Call me old fashioned, but I grew up playing Tetris on my very original Game Boy. For that reason, I much prefer playing the classic with a controller as opposed to a standard keyboard. Unfortunately, support for that seems very limited, if the experience with my Xbox One input peripheral is anything to go by. Plugging it in caused Tetris to think I had the analogue glued to a left position, making navigating the menu, let alone playing the game, all but impossible.
The above is really the only glaring criticisms I have though, because once I got everything sorted out, and got over the fact that I had to play with a keyboard, I got to play Tetris Ultimate, and you know what? That classic spark is definitely still there, but it comes in different flavours thanks to the various game modes.
There’s Marathon, which tasks players with reaching level 15 (quite a feat, I’ll have you know). Doing so unlocks Endless mode, which is really what the original Tetris was all about – blocks keep falling, and clearing a certain amount of lines causes the difficulty modifier to ramp up.
So yes, if want something akin to what you played all those years ago, you’ll certainly find some enjoyment. If you want something a little different however, there are some interesting new modes to get lost in too.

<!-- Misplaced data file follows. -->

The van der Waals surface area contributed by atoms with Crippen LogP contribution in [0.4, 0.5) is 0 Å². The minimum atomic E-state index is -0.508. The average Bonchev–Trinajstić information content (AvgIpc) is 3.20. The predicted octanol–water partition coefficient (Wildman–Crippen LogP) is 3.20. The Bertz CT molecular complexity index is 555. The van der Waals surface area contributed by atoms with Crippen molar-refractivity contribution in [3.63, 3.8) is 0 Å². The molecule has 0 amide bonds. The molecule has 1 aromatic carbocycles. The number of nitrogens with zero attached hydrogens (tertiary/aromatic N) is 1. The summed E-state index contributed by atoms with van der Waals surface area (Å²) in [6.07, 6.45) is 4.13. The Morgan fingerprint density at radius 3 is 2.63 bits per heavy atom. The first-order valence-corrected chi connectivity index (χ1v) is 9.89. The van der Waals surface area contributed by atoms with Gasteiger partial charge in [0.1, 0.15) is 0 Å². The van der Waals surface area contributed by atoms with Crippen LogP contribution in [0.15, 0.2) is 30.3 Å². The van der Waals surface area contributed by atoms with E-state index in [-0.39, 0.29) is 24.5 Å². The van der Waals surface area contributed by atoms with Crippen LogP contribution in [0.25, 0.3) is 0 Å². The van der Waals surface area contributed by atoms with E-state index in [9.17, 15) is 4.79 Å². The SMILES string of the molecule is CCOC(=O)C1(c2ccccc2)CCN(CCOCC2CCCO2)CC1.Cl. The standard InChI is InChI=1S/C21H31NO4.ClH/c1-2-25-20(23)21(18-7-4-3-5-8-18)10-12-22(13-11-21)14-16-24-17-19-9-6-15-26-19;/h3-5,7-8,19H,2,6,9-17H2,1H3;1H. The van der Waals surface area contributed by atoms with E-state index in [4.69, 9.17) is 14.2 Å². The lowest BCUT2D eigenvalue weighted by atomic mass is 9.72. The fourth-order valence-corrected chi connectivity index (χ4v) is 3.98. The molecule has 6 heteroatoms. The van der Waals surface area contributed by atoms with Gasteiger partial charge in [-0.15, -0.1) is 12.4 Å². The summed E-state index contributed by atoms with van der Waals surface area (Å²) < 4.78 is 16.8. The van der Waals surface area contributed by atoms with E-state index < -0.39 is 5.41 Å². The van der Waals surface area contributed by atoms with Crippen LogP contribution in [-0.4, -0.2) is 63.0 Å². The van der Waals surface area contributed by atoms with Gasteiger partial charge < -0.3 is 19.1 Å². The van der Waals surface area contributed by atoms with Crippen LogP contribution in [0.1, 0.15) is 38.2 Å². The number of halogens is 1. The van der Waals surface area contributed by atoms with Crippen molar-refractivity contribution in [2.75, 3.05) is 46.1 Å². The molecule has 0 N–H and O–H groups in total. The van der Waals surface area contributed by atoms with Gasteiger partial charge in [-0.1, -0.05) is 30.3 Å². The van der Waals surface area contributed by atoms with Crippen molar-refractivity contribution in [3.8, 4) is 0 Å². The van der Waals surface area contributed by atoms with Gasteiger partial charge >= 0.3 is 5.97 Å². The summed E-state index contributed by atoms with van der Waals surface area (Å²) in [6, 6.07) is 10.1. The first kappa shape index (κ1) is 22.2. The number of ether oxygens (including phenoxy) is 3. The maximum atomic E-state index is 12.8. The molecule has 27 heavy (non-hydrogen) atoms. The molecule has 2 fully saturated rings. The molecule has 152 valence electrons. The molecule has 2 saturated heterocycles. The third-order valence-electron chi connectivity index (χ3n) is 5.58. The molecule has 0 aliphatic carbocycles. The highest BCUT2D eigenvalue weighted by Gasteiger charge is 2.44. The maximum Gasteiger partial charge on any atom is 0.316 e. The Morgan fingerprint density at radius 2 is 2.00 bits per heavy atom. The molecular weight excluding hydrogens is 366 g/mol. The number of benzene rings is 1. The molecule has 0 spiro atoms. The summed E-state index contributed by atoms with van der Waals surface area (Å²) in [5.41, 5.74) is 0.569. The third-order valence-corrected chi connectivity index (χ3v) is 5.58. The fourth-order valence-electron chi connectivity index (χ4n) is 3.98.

Time’s Up for example, is a mode that has a timer that starts at 30 seconds. Precious extra seconds to make it last longer can be earned by clearing lines. It’s rather addictive, and stressful, but still very enjoyable.
Haunted mode is a treat for those who really want to test their memory along with their placement skills. This particular mode infuriated me to no end, but in a good way (if such a thing is even possible). Blocks flash for about a second at the start of each turn, after which everything will disappear and become invisible, leaving you to guess where you placed your last tetromino. One horrible misstep leads to another, which leads to a dozen more, which quickly results in a game over. Still, clearing a few lines in this mode is quite satisfying.
If you’re the social type, there are some co-op modes to be enjoyed too. I can’t comment on whether the online matchmaking system is any good however, because, sadly, I couldn’t find anybody to play against. Thankfully, there’s AI that can sit in, in the absence of real people, but that substitution is only enjoyable for a very limited time.